Future Perfect


“You are witnessing the future of mountain biking!”

Over and over, heard on the PA echoing across Stafford Lake, and falling from the lips of parents and coaches alike. No one was wrong. Not only were we witnessing the future of mountain bike racing at the High School State Championships, but the future of cycling itself — future road racers and cyclocross heroes, enduro and downhill champions, as well as trail stewards and advocates could all come from the pool of nearly 1000 students that raced in the NICA (National Interscholastic Cycling Association) season’s final event. The Stafford Lake race was especially unique, in that it was the culmination of an annual grudge match between NorCal and SoCal — two of the largest high school mountain biking leagues in the country, making it the largest high school mountain bike race ever held in the history of the fast-growing sport here in the United States.

We’ve joked about how California “starts them young,” but where else in the world could such a perfect storm of bike culture exist? The roots of mountain biking in California are as strong and as deep as they could possibly be, so why wouldn’t it coexist alongside perennial staples like basketball, football, or track? The local film Singletrack High explores this microcosm — it’s a must-watch for anyone who has yet to experience this scholastic phenomenon firsthand.

The race brought about the clash of dozens of teams from all across California, including our very own Sir Francis Drake Pirates out of nearby San Anselmo. It’s impossible to take to the local trails on a weeknight without spotting a green Drake jersey or two mid-ride, which might be tantamount to watching members of the high school basketball team shoot free throws down at the park anywhere else in America. Naturally, our favoritism lies with Drake, as student athletes from our own homes, from the homes of our friends, and even from the Kitsbow office itself (our intern races with the varsity ladies) are all on the Drake MTB team.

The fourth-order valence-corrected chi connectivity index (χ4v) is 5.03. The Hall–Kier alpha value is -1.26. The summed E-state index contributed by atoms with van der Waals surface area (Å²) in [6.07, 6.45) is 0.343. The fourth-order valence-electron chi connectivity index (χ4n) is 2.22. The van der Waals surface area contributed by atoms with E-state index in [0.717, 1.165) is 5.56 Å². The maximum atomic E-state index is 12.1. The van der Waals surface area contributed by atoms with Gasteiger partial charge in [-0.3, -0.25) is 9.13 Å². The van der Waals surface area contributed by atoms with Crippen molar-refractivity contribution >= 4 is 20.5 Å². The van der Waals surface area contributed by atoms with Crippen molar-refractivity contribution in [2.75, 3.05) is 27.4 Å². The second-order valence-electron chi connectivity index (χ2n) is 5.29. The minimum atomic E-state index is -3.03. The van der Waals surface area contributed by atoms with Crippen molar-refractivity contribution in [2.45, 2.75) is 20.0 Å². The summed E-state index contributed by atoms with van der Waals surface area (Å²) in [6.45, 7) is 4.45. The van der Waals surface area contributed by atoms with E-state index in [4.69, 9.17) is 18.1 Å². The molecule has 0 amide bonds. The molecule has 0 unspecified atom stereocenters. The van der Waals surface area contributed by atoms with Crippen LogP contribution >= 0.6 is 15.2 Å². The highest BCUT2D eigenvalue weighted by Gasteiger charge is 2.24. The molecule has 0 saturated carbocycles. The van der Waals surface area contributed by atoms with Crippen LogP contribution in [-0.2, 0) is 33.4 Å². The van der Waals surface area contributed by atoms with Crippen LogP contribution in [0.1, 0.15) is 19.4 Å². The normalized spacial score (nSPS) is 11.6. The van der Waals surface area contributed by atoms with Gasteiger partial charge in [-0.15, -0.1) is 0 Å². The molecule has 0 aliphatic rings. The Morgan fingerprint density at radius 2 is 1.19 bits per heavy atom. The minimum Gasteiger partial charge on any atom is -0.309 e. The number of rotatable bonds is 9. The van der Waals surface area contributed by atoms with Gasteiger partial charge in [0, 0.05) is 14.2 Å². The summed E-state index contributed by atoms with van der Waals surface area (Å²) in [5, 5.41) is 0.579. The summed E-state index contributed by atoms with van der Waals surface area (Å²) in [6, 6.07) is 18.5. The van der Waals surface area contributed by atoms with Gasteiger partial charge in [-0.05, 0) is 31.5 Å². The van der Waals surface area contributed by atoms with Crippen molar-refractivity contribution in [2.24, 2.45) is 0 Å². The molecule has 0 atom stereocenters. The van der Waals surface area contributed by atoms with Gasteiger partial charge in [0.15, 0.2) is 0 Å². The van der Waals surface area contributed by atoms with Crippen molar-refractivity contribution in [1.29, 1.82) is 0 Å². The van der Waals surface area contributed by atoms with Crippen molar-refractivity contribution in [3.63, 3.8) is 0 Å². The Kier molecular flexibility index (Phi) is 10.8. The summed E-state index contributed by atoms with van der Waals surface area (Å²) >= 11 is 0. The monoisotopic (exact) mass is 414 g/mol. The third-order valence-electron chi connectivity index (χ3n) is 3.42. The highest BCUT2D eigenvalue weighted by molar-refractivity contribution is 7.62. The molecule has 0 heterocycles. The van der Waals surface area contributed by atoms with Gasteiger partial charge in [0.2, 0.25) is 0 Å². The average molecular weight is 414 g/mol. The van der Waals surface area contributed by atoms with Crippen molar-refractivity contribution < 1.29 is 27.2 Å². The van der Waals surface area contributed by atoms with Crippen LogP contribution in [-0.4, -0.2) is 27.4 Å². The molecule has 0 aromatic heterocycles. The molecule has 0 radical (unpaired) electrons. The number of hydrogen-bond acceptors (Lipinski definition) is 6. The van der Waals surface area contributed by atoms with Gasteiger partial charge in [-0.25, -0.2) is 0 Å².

It’s no accident that Drake has won more state titles than most people are able to remember, as the school consistently assembles winning teams from a body of exceptionally talented and motivated students, making the team a force to be reckoned with, year after year. Part of that success can be attributed to the hard work of its coaching and support staff, which includes the likes of both Joe Breeze and Otis Guy — two local legends who’ve already earned their place in the Mountain Biking Hall of Fame. It probably also doesn’t hurt that San Anselmo is perfectly situated amidst some of the very best year-round road and mountain biking in the state.

Race day is an exercise in diligent coordination on part parents and coaches who together, divvy up the massive task of feeding and looking after the 30-some athletes at every junction of the race. No detail is overlooked, and no cat un-herded; from guiding rider warm-ups and prepping bikes to manning feed stations and providing refreshments upon each racer’s return. These were the same parents who would later be out on-course, cheering and encouraging their team with all the fervor of Italy’s famed tifosi.